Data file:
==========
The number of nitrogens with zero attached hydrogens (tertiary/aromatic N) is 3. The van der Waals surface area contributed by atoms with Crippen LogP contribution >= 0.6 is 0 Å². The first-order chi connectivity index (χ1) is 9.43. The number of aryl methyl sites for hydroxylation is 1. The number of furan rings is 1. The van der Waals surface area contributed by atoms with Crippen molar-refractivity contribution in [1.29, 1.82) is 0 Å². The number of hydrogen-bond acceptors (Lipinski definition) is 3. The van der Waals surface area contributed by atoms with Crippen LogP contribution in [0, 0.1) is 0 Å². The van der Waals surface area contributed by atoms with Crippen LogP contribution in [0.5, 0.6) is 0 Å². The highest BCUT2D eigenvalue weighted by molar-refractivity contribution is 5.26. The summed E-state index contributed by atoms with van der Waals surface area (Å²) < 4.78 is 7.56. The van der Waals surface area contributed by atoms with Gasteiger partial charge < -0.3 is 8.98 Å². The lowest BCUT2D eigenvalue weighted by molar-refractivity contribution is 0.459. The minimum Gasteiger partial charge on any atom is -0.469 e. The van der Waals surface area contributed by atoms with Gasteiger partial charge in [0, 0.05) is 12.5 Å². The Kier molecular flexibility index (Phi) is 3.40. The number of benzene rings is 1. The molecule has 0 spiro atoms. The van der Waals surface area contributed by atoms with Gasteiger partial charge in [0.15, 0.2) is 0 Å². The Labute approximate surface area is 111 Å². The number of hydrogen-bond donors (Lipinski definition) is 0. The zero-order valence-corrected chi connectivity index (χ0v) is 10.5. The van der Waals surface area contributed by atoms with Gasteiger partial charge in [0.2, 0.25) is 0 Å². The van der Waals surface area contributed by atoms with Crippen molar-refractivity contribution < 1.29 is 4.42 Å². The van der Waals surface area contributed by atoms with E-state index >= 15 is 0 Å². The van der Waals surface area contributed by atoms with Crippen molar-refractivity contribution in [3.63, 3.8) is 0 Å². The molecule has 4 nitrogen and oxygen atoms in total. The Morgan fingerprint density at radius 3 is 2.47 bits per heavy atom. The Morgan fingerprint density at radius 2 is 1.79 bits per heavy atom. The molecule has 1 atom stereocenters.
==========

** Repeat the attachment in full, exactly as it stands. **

The number of nitrogens with zero attached hydrogens (tertiary/aromatic N) is 3. The van der Waals surface area contributed by atoms with Crippen LogP contribution >= 0.6 is 0 Å². The first-order chi connectivity index (χ1) is 9.43. The number of aryl methyl sites for hydroxylation is 1. The number of furan rings is 1. The van der Waals surface area contributed by atoms with Crippen molar-refractivity contribution in [1.29, 1.82) is 0 Å². The number of hydrogen-bond acceptors (Lipinski definition) is 3. The van der Waals surface area contributed by atoms with Crippen LogP contribution in [0, 0.1) is 0 Å². The van der Waals surface area contributed by atoms with Crippen LogP contribution in [0.5, 0.6) is 0 Å². The highest BCUT2D eigenvalue weighted by molar-refractivity contribution is 5.26. The summed E-state index contributed by atoms with van der Waals surface area (Å²) < 4.78 is 7.56. The van der Waals surface area contributed by atoms with Gasteiger partial charge < -0.3 is 8.98 Å². The lowest BCUT2D eigenvalue weighted by molar-refractivity contribution is 0.459. The minimum Gasteiger partial charge on any atom is -0.469 e. The van der Waals surface area contributed by atoms with Gasteiger partial charge in [0, 0.05) is 12.5 Å². The Kier molecular flexibility index (Phi) is 3.40. The number of benzene rings is 1. The molecule has 0 spiro atoms. The van der Waals surface area contributed by atoms with Gasteiger partial charge in [0.15, 0.2) is 0 Å². The Labute approximate surface area is 111 Å². The number of hydrogen-bond donors (Lipinski definition) is 0. The zero-order valence-corrected chi connectivity index (χ0v) is 10.5. The van der Waals surface area contributed by atoms with Gasteiger partial charge in [0.2, 0.25) is 0 Å². The van der Waals surface area contributed by atoms with Crippen molar-refractivity contribution < 1.29 is 4.42 Å². The van der Waals surface area contributed by atoms with E-state index >= 15 is 0 Å². The van der Waals surface area contributed by atoms with Crippen molar-refractivity contribution in [3.63, 3.8) is 0 Å². The molecule has 4 nitrogen and oxygen atoms in total. The Morgan fingerprint density at radius 3 is 2.47 bits per heavy atom. The Morgan fingerprint density at radius 2 is 1.79 bits per heavy atom. The molecule has 1 atom stereocenters.